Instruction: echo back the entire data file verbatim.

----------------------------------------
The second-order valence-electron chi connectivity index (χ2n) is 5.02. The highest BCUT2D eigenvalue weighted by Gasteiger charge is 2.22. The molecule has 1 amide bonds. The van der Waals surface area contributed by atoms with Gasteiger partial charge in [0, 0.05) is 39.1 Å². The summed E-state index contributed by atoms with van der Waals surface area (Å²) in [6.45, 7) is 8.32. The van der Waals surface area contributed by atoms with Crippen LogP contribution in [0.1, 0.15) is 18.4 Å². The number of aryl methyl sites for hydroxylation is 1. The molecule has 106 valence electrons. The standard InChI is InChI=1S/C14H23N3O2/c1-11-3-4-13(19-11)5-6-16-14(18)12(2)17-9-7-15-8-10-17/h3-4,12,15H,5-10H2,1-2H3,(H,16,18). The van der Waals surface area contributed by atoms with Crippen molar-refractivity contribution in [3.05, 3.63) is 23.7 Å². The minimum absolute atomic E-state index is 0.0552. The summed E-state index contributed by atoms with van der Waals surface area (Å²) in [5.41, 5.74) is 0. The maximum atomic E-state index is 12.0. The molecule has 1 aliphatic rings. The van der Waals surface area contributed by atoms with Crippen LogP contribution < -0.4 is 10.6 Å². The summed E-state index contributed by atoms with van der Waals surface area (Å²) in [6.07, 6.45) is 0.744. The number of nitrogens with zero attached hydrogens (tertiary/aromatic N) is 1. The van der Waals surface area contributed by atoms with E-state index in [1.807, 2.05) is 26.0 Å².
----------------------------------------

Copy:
The second-order valence-electron chi connectivity index (χ2n) is 5.02. The highest BCUT2D eigenvalue weighted by Gasteiger charge is 2.22. The molecule has 1 amide bonds. The van der Waals surface area contributed by atoms with Gasteiger partial charge in [0, 0.05) is 39.1 Å². The summed E-state index contributed by atoms with van der Waals surface area (Å²) in [6.45, 7) is 8.32. The van der Waals surface area contributed by atoms with Crippen LogP contribution in [0.1, 0.15) is 18.4 Å². The number of aryl methyl sites for hydroxylation is 1. The molecule has 106 valence electrons. The standard InChI is InChI=1S/C14H23N3O2/c1-11-3-4-13(19-11)5-6-16-14(18)12(2)17-9-7-15-8-10-17/h3-4,12,15H,5-10H2,1-2H3,(H,16,18). The van der Waals surface area contributed by atoms with Crippen molar-refractivity contribution in [3.05, 3.63) is 23.7 Å². The minimum absolute atomic E-state index is 0.0552. The summed E-state index contributed by atoms with van der Waals surface area (Å²) in [5.41, 5.74) is 0. The maximum atomic E-state index is 12.0. The molecule has 1 aliphatic rings. The van der Waals surface area contributed by atoms with Crippen LogP contribution < -0.4 is 10.6 Å². The summed E-state index contributed by atoms with van der Waals surface area (Å²) in [6.07, 6.45) is 0.744. The number of nitrogens with zero attached hydrogens (tertiary/aromatic N) is 1. The van der Waals surface area contributed by atoms with E-state index in [1.807, 2.05) is 26.0 Å².